Dairy farm heifers ready to stroll

Brattleboro, Vt., kicks off June Dairy Month in mega-festival fashion this weekend to Vermont agriculture’s benefit.

On Saturday morning, freshly made cow pies on Main Street won’t deter thousands of humans from herding into downtown Brattleboro, Vt., for the 10th annual Strolling of the Heifers Parade. It’s one of the biggest celebrations – if not the biggest in the country.

The parade is a fitting start to June Dairy Month. More than 90 head of heifers plus an assortment of other farm critters, bands, tractors, agriculturally-related floats and more will take the stroll. Some 12 farms plus six 4-H and Future Farmers of America groups will parade their animals.

MAIN STREET ATTRACTIONS: Heifers galore and agriculture take over Brattleboro’s Main Street on Saturday for the annual Strolling of the Heifers Parade.

After the parade, the crowds move to the Live Green Expo park for food, entertainment and exhibits related to sustaining family farms by connecting people with healthy local food. Other events include recognition programs for farmers, women in agriculture, and 4-H youth on Friday evening, plus Sunday’s Royal Farmers Feast (breakfast), the cycling Tour de Heifer and self-guided farm tours.

Benefitting New England Ag
The heifer parade began in 2002 as a dairy festival featuring food, music, dancing, educational displays, vendors and children’s activities. Each year, the Strolling of the Heifers organization has awarded grants to schools, teachers and local organizations for projects that raise young people’s awareness about the important role family-owned farms and agriculture play in the area. Cumulatively, these grants have totaled more than $140,000.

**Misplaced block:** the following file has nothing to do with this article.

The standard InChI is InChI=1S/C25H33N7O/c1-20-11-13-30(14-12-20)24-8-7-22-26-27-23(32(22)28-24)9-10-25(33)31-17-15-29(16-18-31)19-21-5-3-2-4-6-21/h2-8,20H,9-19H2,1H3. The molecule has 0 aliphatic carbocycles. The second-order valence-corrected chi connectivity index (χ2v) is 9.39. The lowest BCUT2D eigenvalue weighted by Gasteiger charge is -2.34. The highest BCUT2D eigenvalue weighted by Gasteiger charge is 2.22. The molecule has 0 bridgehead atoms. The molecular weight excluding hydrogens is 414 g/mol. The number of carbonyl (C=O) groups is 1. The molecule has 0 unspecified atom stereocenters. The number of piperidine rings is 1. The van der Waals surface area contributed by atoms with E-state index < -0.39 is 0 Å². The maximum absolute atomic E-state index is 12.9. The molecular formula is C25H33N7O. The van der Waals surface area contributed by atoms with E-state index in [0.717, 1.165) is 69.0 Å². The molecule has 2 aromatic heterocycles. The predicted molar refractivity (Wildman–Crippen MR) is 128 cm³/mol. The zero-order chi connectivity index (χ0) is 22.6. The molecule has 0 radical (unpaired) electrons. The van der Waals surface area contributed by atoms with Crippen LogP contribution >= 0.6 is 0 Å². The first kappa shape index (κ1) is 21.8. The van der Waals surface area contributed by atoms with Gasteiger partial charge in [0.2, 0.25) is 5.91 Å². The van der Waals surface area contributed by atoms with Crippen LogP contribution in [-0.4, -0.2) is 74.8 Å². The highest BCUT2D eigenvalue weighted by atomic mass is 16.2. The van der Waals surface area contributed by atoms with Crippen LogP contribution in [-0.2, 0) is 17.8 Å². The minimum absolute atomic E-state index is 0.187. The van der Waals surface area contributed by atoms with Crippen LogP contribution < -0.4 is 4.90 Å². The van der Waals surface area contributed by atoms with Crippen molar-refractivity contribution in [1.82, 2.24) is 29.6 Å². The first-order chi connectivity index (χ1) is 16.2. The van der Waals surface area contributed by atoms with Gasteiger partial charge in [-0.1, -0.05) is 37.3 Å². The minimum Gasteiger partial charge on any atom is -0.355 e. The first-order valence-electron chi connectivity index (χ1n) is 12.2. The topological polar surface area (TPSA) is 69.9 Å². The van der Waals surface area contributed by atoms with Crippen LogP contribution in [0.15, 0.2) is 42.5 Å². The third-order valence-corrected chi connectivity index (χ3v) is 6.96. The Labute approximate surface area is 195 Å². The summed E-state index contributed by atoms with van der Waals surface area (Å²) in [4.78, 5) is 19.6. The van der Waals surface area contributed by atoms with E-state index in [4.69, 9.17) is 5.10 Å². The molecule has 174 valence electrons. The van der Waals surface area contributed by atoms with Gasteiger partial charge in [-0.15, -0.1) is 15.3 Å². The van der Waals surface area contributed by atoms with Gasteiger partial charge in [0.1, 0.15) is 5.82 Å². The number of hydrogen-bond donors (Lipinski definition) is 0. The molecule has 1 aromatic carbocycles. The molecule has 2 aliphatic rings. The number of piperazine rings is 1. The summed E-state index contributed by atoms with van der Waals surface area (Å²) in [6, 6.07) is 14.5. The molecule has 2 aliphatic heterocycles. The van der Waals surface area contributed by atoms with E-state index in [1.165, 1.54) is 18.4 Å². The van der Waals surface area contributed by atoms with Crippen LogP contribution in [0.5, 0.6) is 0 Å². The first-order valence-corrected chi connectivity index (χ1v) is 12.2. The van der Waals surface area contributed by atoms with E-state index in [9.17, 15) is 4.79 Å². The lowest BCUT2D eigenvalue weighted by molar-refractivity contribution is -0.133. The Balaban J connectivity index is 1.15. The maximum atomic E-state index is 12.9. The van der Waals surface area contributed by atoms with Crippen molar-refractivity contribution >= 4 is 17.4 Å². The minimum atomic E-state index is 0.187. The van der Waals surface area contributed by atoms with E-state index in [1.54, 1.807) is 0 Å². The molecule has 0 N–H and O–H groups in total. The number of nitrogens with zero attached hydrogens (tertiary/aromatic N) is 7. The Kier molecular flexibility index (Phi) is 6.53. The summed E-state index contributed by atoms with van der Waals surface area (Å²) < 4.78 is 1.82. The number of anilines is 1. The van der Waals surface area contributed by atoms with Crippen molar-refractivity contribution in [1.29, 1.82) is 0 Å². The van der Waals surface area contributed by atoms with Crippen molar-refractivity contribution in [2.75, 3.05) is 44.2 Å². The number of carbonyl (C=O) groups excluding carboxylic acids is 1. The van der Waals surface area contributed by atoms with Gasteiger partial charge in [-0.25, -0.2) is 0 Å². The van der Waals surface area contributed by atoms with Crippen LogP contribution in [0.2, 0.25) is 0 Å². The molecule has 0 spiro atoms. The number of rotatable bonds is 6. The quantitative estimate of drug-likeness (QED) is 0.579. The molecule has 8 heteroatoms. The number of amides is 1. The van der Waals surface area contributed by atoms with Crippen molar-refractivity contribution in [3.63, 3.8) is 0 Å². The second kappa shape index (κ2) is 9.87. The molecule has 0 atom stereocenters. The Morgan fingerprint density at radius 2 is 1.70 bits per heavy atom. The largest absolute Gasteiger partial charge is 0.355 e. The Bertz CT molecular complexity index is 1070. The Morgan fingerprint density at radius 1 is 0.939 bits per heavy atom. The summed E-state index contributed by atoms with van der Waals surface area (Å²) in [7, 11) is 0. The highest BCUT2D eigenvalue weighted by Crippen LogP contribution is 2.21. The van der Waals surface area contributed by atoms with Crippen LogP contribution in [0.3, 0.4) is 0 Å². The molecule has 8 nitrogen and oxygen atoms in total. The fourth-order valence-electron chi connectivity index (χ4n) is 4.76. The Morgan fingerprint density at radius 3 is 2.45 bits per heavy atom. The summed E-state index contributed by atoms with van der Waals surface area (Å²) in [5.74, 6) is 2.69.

In 2008, Strolling of the Heifers launched the Microloan Fund for New England farmers. The fund, now operated by The Carrot Project throughout New England, addresses New England farmers’ problems in obtaining financing for farm projects. Loans range from $1,000 to $10,000.

The group has also launched a number of initiatives including:

  • $140,000 for educational programs to over 80 schools and other organizations
  • A Beginning Farmer Apprenticeship Program
  • A Farm/Food Business Plan Competition that provided $30,000 in prizes for innovative, entrepreneurial business plans for farm and food businesses in Windham County
  • A Buy Local Challenge to encourage local residents to buy food grown or produced in the region
  • Published a cookbook, "Celebrating Our Roots", filled with recipes from Southeastern Vermont featuring local products and chefs
  • Presented hands-on farmer-teacher workshops
  • Provided guidance to teachers on how visits to area farms can be used to give students real-life learning experiences
  • Provided grants to farmers to attend value-added workshops
TAGS: Livestock
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